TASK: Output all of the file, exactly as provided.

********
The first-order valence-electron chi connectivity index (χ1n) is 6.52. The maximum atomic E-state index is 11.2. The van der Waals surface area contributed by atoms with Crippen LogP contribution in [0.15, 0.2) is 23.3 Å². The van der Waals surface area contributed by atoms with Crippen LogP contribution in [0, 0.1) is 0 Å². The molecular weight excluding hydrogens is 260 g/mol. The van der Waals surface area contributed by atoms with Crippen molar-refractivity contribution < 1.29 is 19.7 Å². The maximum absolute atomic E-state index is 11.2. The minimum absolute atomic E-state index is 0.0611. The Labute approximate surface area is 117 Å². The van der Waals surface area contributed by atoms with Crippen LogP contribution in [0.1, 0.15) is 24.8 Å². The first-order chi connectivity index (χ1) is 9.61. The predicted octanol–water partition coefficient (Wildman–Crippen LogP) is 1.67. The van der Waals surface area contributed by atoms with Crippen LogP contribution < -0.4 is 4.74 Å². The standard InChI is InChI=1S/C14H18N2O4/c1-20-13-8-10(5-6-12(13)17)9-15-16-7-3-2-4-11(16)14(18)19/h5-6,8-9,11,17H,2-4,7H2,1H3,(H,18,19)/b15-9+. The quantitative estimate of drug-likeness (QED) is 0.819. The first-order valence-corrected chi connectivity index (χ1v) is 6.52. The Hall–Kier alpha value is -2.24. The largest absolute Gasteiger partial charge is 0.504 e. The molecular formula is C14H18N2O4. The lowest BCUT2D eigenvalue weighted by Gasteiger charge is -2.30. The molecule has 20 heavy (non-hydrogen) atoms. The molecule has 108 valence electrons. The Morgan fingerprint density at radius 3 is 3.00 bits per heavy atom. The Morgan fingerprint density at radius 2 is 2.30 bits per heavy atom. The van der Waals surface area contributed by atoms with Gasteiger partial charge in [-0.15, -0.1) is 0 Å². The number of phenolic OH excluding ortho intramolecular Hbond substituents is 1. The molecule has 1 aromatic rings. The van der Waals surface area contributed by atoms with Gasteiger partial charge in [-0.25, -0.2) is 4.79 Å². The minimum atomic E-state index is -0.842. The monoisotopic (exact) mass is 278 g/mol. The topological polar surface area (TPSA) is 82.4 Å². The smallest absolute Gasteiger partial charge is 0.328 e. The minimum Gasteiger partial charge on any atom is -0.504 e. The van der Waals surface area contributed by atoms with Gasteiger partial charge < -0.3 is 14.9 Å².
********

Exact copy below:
The first-order valence-electron chi connectivity index (χ1n) is 6.52. The maximum atomic E-state index is 11.2. The van der Waals surface area contributed by atoms with Crippen LogP contribution in [0.15, 0.2) is 23.3 Å². The van der Waals surface area contributed by atoms with Crippen LogP contribution in [0, 0.1) is 0 Å². The molecular weight excluding hydrogens is 260 g/mol. The van der Waals surface area contributed by atoms with Crippen molar-refractivity contribution < 1.29 is 19.7 Å². The maximum absolute atomic E-state index is 11.2. The minimum absolute atomic E-state index is 0.0611. The Labute approximate surface area is 117 Å². The van der Waals surface area contributed by atoms with Crippen LogP contribution in [0.1, 0.15) is 24.8 Å². The first-order chi connectivity index (χ1) is 9.61. The predicted octanol–water partition coefficient (Wildman–Crippen LogP) is 1.67. The van der Waals surface area contributed by atoms with Crippen LogP contribution < -0.4 is 4.74 Å². The standard InChI is InChI=1S/C14H18N2O4/c1-20-13-8-10(5-6-12(13)17)9-15-16-7-3-2-4-11(16)14(18)19/h5-6,8-9,11,17H,2-4,7H2,1H3,(H,18,19)/b15-9+. The quantitative estimate of drug-likeness (QED) is 0.819. The first-order valence-corrected chi connectivity index (χ1v) is 6.52. The Hall–Kier alpha value is -2.24. The largest absolute Gasteiger partial charge is 0.504 e. The molecular formula is C14H18N2O4. The lowest BCUT2D eigenvalue weighted by Gasteiger charge is -2.30. The molecule has 20 heavy (non-hydrogen) atoms. The molecule has 108 valence electrons. The Morgan fingerprint density at radius 3 is 3.00 bits per heavy atom. The Morgan fingerprint density at radius 2 is 2.30 bits per heavy atom. The van der Waals surface area contributed by atoms with Gasteiger partial charge in [-0.15, -0.1) is 0 Å². The number of phenolic OH excluding ortho intramolecular Hbond substituents is 1. The molecule has 1 aromatic rings. The van der Waals surface area contributed by atoms with Gasteiger partial charge in [-0.25, -0.2) is 4.79 Å². The minimum atomic E-state index is -0.842. The monoisotopic (exact) mass is 278 g/mol. The topological polar surface area (TPSA) is 82.4 Å². The smallest absolute Gasteiger partial charge is 0.328 e. The minimum Gasteiger partial charge on any atom is -0.504 e. The van der Waals surface area contributed by atoms with Gasteiger partial charge < -0.3 is 14.9 Å².